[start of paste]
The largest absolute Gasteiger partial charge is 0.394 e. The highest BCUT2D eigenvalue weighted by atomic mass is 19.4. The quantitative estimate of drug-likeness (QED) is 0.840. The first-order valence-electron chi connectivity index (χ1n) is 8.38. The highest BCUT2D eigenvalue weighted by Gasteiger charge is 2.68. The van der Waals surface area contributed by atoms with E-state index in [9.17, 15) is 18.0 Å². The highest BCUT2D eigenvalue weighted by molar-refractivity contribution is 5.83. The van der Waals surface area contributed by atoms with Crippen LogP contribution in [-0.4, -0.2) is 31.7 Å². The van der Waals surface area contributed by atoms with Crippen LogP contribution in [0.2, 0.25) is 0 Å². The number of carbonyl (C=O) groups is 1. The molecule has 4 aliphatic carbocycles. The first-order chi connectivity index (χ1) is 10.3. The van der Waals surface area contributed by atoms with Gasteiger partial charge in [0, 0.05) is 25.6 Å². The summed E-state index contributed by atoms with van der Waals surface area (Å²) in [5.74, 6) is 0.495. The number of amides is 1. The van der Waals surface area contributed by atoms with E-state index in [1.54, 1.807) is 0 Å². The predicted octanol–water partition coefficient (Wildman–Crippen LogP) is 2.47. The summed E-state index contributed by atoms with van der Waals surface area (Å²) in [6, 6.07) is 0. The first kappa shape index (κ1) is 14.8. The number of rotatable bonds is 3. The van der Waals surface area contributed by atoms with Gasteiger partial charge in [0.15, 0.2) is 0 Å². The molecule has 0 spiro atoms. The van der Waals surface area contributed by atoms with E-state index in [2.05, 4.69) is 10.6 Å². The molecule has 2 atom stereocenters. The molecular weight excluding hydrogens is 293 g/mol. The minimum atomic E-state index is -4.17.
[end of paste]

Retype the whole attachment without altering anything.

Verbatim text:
The largest absolute Gasteiger partial charge is 0.394 e. The highest BCUT2D eigenvalue weighted by atomic mass is 19.4. The quantitative estimate of drug-likeness (QED) is 0.840. The first-order valence-electron chi connectivity index (χ1n) is 8.38. The highest BCUT2D eigenvalue weighted by Gasteiger charge is 2.68. The van der Waals surface area contributed by atoms with E-state index in [9.17, 15) is 18.0 Å². The highest BCUT2D eigenvalue weighted by molar-refractivity contribution is 5.83. The van der Waals surface area contributed by atoms with Crippen LogP contribution in [-0.4, -0.2) is 31.7 Å². The van der Waals surface area contributed by atoms with Crippen LogP contribution in [0.2, 0.25) is 0 Å². The number of carbonyl (C=O) groups is 1. The molecule has 4 aliphatic carbocycles. The first-order chi connectivity index (χ1) is 10.3. The van der Waals surface area contributed by atoms with Gasteiger partial charge in [0, 0.05) is 25.6 Å². The summed E-state index contributed by atoms with van der Waals surface area (Å²) in [5.74, 6) is 0.495. The number of amides is 1. The van der Waals surface area contributed by atoms with E-state index in [1.54, 1.807) is 0 Å². The predicted octanol–water partition coefficient (Wildman–Crippen LogP) is 2.47. The summed E-state index contributed by atoms with van der Waals surface area (Å²) in [6, 6.07) is 0. The first kappa shape index (κ1) is 14.8. The number of rotatable bonds is 3. The van der Waals surface area contributed by atoms with Gasteiger partial charge in [0.15, 0.2) is 0 Å². The molecule has 0 spiro atoms. The van der Waals surface area contributed by atoms with E-state index in [2.05, 4.69) is 10.6 Å². The molecule has 2 atom stereocenters. The molecular weight excluding hydrogens is 293 g/mol. The minimum atomic E-state index is -4.17.